Qasr al-Ayni Street

From Wikipedia, the free encyclopedia
  (Redirected from Qasr al-Ayn Street)
Jump to: navigation, search
View of Qasr al-Ayn Street, spelled in Egyptian vernacular

Qasr El-Einy Street (Arabic: 'شارع القصر العيني') (official name; alternatively transliterated as Kasr Al-Ainy); also known as Tahir Qasr El-Einy Street (30°2'14"N 31°12'28"E) is one of the oldest streets in Downtown Cairo, Egypt.

Namesake[edit]

Qasr El-Einy (Arabic for Palace of El-Einy) owes its name to the nearby landmark of the same name, El-Einy Pacha's palace, now one of the oldest and most prestigious medical schools in the Middle East and Africa. The street is also known as Tahrir Qasr El-Einy Street because of its outlet into Midan Tahrir (Tahrir Square). The streets downtown, including Qasr El-Einy, are famous for being constructed during the time of Muhammad Ali of Egypt.

Location and History[edit]

Qasr El-Einy Street is located in Downtown Cairo, running parallel to the Cairo Metro Line 1, spanning El Sayyeda Zeinab, Saad Zaghloul and El Sadat stations along its length. The street runs NNE from the National Cancer Institute to the Tahrir Square, a distance of 2.4 kilometres (1.5 miles). Midan Tahrir was originally built in the late 1860s as Khairy Pasha palace, where the American University in Cairo's campus was built in the 1920s. Qasr El-Einy used to be a two-way street in the 1990s.

Midan Tahrir—Tahrir Square
Midan Tahrir—Tahrir Square with the Mogamma building, Qasr al-Ayn Street begins to the left.

The Metro's Sadat Station serves Tahrir Square, providing links to Giza, Helwan, Maadi, and other districts and suburbs of Greater Cairo. The area around Midan Tahrir includes the Egyptian Museum, the Headquarters of the Arab League building, The Mogamma government building, the original downtown campus of the American University in Cairo, the Nile Hotel, and the National Democratic Party-NDP headquarters building.

Midan Tahrir has been the site for numerous major protests and demonstrations, including in March 2003 when people came out to protest the War in Iraq,[1] and the 2011 Egyptian protest gatherings. Midan Tahrir was originally called "Midan Ismailia", named after 19th-century ruler Khedive Ismail, but the name was changed to Midan Tahrir after the Egyptian Revolution of 1952.[2]

People's Assembly Building

The People's Assembly Building is the Parliament of Egypt's house. Egypt has a two-chamber legislature made up of the lower People's Assembly—Majlis ash Shaab, which is the locus of legislative power, and the upper Consultative Council—Majlis ash Shura. The power in the People's Assembly is concentrated in the hands of the leadership, an elected speaker and the chairs of the specialized committees into which the assembly is divided. The president and prime minister begin each legislative session, which lasts seven months, with an overview of government policy. Laws proposed by the executive or by legislators are first considered in committee and then, with the consent of the legislative leadership, by the full Parliament assembly.[3]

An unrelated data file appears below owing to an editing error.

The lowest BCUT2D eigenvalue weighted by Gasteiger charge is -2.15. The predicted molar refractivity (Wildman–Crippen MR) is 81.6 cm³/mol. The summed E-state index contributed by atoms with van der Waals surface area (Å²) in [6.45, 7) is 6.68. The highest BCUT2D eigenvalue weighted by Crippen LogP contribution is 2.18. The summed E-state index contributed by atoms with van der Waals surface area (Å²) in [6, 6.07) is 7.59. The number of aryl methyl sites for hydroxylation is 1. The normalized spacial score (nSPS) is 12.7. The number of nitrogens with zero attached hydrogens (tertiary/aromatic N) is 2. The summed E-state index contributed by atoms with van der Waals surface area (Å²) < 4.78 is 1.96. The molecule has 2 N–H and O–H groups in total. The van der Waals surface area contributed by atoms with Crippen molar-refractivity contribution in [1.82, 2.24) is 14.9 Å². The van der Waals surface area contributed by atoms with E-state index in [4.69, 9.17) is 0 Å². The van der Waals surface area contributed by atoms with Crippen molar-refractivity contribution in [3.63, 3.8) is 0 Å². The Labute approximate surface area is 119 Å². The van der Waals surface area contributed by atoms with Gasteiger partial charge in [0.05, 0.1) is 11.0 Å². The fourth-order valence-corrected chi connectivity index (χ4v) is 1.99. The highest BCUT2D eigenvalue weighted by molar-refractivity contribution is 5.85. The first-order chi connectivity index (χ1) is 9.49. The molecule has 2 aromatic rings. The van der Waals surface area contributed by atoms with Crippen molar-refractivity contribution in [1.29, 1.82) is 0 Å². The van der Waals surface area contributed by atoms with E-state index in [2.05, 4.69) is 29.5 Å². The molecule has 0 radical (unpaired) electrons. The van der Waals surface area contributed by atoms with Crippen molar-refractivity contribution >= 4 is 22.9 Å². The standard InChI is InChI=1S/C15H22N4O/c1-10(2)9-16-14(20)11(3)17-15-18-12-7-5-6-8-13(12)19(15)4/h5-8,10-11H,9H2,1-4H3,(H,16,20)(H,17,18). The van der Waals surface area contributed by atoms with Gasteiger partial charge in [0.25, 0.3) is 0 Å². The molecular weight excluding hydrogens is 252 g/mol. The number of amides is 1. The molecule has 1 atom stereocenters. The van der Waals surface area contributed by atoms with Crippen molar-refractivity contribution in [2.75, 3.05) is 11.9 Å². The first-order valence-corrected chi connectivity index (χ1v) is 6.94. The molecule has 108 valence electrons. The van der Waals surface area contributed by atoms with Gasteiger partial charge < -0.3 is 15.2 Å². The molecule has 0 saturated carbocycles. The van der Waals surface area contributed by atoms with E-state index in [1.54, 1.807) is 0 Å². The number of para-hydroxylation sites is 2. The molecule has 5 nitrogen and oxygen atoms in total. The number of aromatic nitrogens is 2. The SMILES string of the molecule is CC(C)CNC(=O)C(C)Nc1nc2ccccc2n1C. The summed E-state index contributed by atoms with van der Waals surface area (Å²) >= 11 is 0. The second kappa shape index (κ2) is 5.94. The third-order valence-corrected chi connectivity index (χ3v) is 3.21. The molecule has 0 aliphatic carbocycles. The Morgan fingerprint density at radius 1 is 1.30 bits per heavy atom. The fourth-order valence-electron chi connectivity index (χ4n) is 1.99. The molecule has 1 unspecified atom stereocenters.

In 2008, the People's Assembly Building was severely damaged from a fire.[4]

Egyptian Geographic Society.
The Egyptian Geographic Society

The Egyptian Geographic Society (Arabic: الجمعية الجغرافية المصرية; French: Société de géographie d'Egypte) was established by a decree of Khedive Isma'il Pasha on 19 May 1875. Its first president was the German botanist, traveller and ethnologist Georg August Schweinfurth. Originally founded as the Khedivial Society of Geography, its name was modified several times in order to reflect Egypt's changing political status. It acquired its current name following the Egyptian Revolution of 1952.[5]

Egyptian Ethnological Museum

This museum houses exhibits covering the activities and traditions in Cairo including village crafts, costumes, equipment and other items of daily life. The Museum is located at the Geographical Society Building on Qasr El-Einy Street.[6]

Cairo University Hospital—Qasr alAyn Hospitall, with landmark tower on Qasr al-Ayny Street.
Cairo University Hospital—Qasr alAyn Hospital

The Kasr Al-Ainy Medical School (Arabic: قصر العيني) is part of the Cairo University School of Medicine, and is located in Garden City district in downtown Cairo.[7] Kasr Al-Ainy Medical School is one of the largest, oldest, and most prestigious medical schools in Africa and the Middle East. Along with the Cairo University Hospitals, it is considered the largest medical institution in the Middle East, and probably one of the largest in the world. Established in 1827, it was named after Al-Ainy Pacha, whose palace was originally the school's main building. It accepts about 1600 students annually out of the thousands of applicants who apply. The students are chosen by a computer program based on the score they have achieved in high school. It provides a 6-year combined premedical-medical programme leading to a MBBCh which is usually followed by a 1-year internship at the university hospital.[8]